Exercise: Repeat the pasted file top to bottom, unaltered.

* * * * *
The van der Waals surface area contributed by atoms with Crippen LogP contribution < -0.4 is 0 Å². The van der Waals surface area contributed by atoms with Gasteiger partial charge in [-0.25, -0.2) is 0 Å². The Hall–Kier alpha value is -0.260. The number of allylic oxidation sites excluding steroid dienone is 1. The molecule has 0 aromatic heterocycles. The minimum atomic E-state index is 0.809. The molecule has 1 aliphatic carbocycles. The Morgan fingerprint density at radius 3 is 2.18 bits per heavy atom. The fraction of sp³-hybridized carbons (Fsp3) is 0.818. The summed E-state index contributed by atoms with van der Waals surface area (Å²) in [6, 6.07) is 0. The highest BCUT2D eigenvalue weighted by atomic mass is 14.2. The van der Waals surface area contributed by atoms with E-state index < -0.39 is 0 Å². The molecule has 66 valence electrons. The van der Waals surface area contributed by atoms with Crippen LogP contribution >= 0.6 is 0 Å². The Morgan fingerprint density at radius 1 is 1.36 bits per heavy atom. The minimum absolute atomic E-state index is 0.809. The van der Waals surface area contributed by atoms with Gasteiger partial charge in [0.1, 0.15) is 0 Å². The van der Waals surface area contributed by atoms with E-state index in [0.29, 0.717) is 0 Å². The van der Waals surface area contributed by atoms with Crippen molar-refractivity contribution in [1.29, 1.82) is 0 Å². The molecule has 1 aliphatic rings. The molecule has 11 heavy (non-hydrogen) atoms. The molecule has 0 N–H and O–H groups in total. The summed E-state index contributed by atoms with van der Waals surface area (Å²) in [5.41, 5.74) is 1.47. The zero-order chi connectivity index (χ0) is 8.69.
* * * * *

The van der Waals surface area contributed by atoms with Crippen LogP contribution < -0.4 is 0 Å². The van der Waals surface area contributed by atoms with Gasteiger partial charge in [-0.25, -0.2) is 0 Å². The Hall–Kier alpha value is -0.260. The number of allylic oxidation sites excluding steroid dienone is 1. The molecule has 0 aromatic heterocycles. The minimum atomic E-state index is 0.809. The molecule has 1 aliphatic carbocycles. The Morgan fingerprint density at radius 3 is 2.18 bits per heavy atom. The fraction of sp³-hybridized carbons (Fsp3) is 0.818. The summed E-state index contributed by atoms with van der Waals surface area (Å²) in [6, 6.07) is 0. The highest BCUT2D eigenvalue weighted by atomic mass is 14.2. The van der Waals surface area contributed by atoms with E-state index < -0.39 is 0 Å². The molecule has 66 valence electrons. The van der Waals surface area contributed by atoms with Crippen LogP contribution >= 0.6 is 0 Å². The Morgan fingerprint density at radius 1 is 1.36 bits per heavy atom. The minimum absolute atomic E-state index is 0.809. The van der Waals surface area contributed by atoms with Gasteiger partial charge in [0.1, 0.15) is 0 Å². The van der Waals surface area contributed by atoms with E-state index in [0.29, 0.717) is 0 Å². The van der Waals surface area contributed by atoms with Crippen molar-refractivity contribution in [1.29, 1.82) is 0 Å². The molecule has 1 aliphatic rings. The molecule has 11 heavy (non-hydrogen) atoms. The molecule has 0 N–H and O–H groups in total. The summed E-state index contributed by atoms with van der Waals surface area (Å²) in [5.41, 5.74) is 1.47. The zero-order chi connectivity index (χ0) is 8.69.